This news release really caught my attention. Here's a synopis:
The children in a German study of almost 2900 children and teenager founds that across the board, 5.2 percent of eczema patients had ADHD while only 3.4 percent of eczema-free youngsters did. A research letter will be published in the Journal of the American Medical Association.
Young people with atopic eczema were found to be 54 percent more likely to have an ADHD diagnosis than those without it. About 20 percent of children in Western nations are found to have atopic eczema by age 6.
"Atopic eczema is highly prevalent in children and it is known to gravely affect the quality of life," Schmitt and Romanos wrote in an email. "Therefore the assumption that it might be related to or influence the presence of psychiatric problems is not far-fetched."
Before the finding can be official, the link needs to be confirmed by more research. There also exists that eczema-related itching or sleep disturbances may exacerbate ADHD symptoms in some children. It's also possible that atopic eczema and ADHD could share an underlying cause.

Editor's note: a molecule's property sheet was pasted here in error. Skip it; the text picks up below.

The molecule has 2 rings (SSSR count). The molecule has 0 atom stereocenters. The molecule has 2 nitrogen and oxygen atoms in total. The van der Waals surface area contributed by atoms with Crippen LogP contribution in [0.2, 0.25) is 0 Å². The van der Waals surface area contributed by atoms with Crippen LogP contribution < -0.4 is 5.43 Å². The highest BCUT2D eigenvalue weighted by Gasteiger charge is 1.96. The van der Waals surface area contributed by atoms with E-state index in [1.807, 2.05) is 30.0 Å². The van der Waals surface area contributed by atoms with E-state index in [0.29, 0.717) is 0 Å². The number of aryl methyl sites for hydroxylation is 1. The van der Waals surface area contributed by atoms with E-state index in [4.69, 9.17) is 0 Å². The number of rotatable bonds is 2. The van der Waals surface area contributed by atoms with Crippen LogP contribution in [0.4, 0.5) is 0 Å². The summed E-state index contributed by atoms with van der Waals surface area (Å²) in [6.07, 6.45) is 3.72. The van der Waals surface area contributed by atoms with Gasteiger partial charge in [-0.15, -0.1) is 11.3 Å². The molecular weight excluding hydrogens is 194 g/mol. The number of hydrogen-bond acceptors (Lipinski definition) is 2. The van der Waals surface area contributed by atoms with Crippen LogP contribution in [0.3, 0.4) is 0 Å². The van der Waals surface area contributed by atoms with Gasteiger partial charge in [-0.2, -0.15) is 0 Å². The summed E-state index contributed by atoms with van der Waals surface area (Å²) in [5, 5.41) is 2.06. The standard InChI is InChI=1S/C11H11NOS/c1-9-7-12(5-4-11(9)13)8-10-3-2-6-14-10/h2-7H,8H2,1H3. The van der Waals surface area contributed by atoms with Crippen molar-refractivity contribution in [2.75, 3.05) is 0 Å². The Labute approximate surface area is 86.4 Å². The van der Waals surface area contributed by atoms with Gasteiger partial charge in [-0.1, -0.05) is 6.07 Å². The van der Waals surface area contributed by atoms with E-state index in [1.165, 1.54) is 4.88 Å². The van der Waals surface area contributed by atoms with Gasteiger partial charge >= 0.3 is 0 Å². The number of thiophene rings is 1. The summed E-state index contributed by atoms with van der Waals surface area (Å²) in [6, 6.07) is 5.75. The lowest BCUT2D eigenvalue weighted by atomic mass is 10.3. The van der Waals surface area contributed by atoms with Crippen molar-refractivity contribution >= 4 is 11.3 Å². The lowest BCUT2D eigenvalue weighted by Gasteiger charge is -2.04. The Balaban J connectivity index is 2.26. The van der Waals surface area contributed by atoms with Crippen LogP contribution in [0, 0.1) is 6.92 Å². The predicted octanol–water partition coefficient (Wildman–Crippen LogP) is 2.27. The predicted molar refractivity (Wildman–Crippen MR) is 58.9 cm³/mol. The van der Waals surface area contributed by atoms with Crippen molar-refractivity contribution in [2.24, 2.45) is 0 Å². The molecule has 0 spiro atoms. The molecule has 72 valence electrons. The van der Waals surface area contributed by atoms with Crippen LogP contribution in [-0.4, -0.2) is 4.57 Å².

Special diets have been proposed for treating ADHD, but the role of diet and food sensitivity in the condition has been highly controversial. Some research has linked ADHD to allergic conditions such as hay fever. Jan Buitelaar, M.D., Ph.D., of Radboud University Nijmegen Medical Center in The Netherlands has coauthored a 2008 paper suggesting that ADHD may be an allergic condition in some patients.
"There is data that allergic mechanisms could alter brain neurotransmission and brain functioning," Buitelaar said. He also pointed out that children could develop "disruptive and restless behavior" as a result of the itchiness and pain caused by the skin condition.
Treatment for ADHD should be a combination of medication for ADHD and environmental changes that promote positive behavioral changes.
Two out of five studies (unnamed in the original article) have found some evidence that omega-3 fatty acids may benefit ADHD patients.
Very interesting. Can't wait for some follow up studies.